TOKYO, Sept 7 2017 : Asian shares ticked up today after U.S. President Donald Trump and congressional leaders agreed to raise the government debt limit until December, eliminating the risk of a government shutdown for now.
The euro maintained this week’s slim gains ahead of the European Central Bank’s policy event later in the day while oil prices were supported after U.S. Gulf Coast refineries reopened.
MSCI’s broadest index of Asia-Pacific shares outside Japan gained 0.3 percent while Japan’s Nikkei .N225 rose 0.6 percent.
In New York the previous day, the S&P 500 .SPX gained 7.69 points, or 0.31 percent, led by gains in energy sector on the back of rise in oil prices.
Trump forged a surprising deal with Democrats in Congress to raise the U.S. debt limit and provide government funding until Dec. 15, embracing his political adversaries and blindsiding fellow Republicans in a rare bipartisan accord.
“The deadline on debt ceiling has been extended just by three months so it will come back to haunt markets again later this year. Still, markets liked it as we don’t have to worry about it for now,” said Masahiro Ichikawa, senior strategist at Sumitomo Mitsui Asset Management.
Still, geopolitical tensions over North Korea’s nuclear and missile program continued to cast a shadow, particularly in Japan and South Korea.
The news that Fed Vice Chair Stanley Fischer will resign “for personal reasons” reminded investors of the wobbly state of the U.S. administration after many high-ranking officials have quit less than a year into their jobs.
The recovery in risk appetite helped the dollar bounce back to 109.24 yen JPY= from yesterday’s low of 108.45 yen.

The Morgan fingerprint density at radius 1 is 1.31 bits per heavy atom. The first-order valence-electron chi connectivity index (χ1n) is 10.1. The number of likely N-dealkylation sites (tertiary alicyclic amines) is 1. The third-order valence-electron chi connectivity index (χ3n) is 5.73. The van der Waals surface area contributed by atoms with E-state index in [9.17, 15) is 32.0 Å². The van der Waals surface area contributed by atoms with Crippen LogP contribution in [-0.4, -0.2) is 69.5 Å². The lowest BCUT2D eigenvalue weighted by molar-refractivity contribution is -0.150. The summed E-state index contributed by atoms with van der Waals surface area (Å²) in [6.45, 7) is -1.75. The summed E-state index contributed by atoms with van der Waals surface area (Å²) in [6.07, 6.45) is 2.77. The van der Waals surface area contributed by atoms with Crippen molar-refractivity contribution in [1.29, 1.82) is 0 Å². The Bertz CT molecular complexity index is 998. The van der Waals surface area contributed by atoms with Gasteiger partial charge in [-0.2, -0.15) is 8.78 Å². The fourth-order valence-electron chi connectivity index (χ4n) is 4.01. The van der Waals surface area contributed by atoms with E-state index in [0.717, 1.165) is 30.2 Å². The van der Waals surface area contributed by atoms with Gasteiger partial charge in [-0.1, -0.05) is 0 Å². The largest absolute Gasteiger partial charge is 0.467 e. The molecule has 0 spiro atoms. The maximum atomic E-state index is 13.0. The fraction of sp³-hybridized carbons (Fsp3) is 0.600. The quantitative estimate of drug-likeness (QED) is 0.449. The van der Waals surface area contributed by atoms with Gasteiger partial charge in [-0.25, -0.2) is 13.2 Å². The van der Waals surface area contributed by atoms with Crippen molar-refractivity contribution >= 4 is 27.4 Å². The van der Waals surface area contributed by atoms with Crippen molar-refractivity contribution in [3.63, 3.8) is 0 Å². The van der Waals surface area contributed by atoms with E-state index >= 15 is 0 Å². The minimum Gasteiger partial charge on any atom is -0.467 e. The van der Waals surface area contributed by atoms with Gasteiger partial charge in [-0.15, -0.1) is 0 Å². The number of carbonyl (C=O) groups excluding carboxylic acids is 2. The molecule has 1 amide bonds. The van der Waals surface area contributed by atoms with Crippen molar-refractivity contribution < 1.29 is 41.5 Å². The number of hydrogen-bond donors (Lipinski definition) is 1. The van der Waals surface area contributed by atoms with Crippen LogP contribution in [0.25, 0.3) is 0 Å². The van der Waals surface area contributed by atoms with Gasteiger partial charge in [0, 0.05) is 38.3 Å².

The main focus of the day is the euro EUR=, which stood at $1.1925 ahead of the ECB’s policy meeting, maintaining its uptrend since the start of this year.
ECB President Mario Draghi is expected to lay the groundwork for stimulus reduction, though few investors expect a clear framework just yet.
But some participants are worried that Draghi may warn against the strength of the euro which has risen 13 percent so far this year, the strongest performance among major currencies.
The Canadian dollar CAD=D4 held firm following 1.2 percent gains yesterday after the Bank of Canada unexpectedly raised interest rates.
The Canadian dollar traded at C$1.2230 to the dollar, off yesterday’s high of C$1.2140 per U.S. dollar, which was its highest since June 2015.
U.S. crude futures were $49.12 per barrel, down 0.1 percent from late U.S. levels after having gained 3.0 percent in the previous three sessions.
Brent traded at $54.03 a barrel, down 0.3 percent but still not far from its 3 1/2-month high of $54.31 touched yesterday.
Traders are now shifting their focus to Hurricane Irma, ranked as one of the five most powerful Atlantic hurricanes in the last 80 years, which was passing over the northernmost Virgin Islands on Wednesday afternoon and expected to reach Florida at the weekend. – Reuters